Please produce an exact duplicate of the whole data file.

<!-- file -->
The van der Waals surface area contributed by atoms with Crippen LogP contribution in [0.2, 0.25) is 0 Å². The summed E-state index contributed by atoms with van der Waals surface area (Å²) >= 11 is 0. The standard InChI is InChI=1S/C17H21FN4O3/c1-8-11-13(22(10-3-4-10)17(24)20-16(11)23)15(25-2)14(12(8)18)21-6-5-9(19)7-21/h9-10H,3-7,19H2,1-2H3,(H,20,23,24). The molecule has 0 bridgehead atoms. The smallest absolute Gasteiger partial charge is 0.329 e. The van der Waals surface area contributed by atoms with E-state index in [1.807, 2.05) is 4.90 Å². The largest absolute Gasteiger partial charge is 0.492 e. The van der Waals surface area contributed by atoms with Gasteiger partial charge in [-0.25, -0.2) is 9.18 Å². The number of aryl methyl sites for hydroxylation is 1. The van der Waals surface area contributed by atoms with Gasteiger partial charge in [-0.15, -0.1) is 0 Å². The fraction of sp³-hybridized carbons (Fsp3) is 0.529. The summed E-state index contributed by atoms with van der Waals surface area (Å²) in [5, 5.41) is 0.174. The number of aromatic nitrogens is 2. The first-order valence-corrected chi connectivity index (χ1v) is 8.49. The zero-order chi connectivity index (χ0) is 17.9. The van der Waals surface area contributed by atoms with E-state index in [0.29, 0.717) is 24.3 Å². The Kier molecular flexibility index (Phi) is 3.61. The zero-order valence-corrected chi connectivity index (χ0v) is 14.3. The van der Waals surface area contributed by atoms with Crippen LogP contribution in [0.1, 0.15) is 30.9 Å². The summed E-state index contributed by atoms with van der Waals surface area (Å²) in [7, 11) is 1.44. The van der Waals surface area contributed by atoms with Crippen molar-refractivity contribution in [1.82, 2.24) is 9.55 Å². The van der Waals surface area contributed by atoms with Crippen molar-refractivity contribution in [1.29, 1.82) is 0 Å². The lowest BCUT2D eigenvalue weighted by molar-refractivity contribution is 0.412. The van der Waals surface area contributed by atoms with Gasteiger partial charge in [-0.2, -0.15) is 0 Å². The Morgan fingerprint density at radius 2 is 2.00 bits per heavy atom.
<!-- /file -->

The van der Waals surface area contributed by atoms with Crippen LogP contribution in [0.2, 0.25) is 0 Å². The summed E-state index contributed by atoms with van der Waals surface area (Å²) >= 11 is 0. The standard InChI is InChI=1S/C17H21FN4O3/c1-8-11-13(22(10-3-4-10)17(24)20-16(11)23)15(25-2)14(12(8)18)21-6-5-9(19)7-21/h9-10H,3-7,19H2,1-2H3,(H,20,23,24). The molecule has 0 bridgehead atoms. The smallest absolute Gasteiger partial charge is 0.329 e. The van der Waals surface area contributed by atoms with E-state index in [1.807, 2.05) is 4.90 Å². The largest absolute Gasteiger partial charge is 0.492 e. The van der Waals surface area contributed by atoms with Gasteiger partial charge in [-0.25, -0.2) is 9.18 Å². The number of aryl methyl sites for hydroxylation is 1. The van der Waals surface area contributed by atoms with Gasteiger partial charge in [-0.15, -0.1) is 0 Å². The fraction of sp³-hybridized carbons (Fsp3) is 0.529. The summed E-state index contributed by atoms with van der Waals surface area (Å²) in [5, 5.41) is 0.174. The number of aromatic nitrogens is 2. The first-order valence-corrected chi connectivity index (χ1v) is 8.49. The zero-order chi connectivity index (χ0) is 17.9. The van der Waals surface area contributed by atoms with E-state index in [0.29, 0.717) is 24.3 Å². The Kier molecular flexibility index (Phi) is 3.61. The zero-order valence-corrected chi connectivity index (χ0v) is 14.3. The van der Waals surface area contributed by atoms with Crippen LogP contribution in [0.1, 0.15) is 30.9 Å². The summed E-state index contributed by atoms with van der Waals surface area (Å²) in [7, 11) is 1.44. The van der Waals surface area contributed by atoms with Crippen molar-refractivity contribution in [1.82, 2.24) is 9.55 Å². The van der Waals surface area contributed by atoms with Crippen molar-refractivity contribution in [1.29, 1.82) is 0 Å². The lowest BCUT2D eigenvalue weighted by molar-refractivity contribution is 0.412. The van der Waals surface area contributed by atoms with Gasteiger partial charge in [-0.2, -0.15) is 0 Å². The Morgan fingerprint density at radius 2 is 2.00 bits per heavy atom.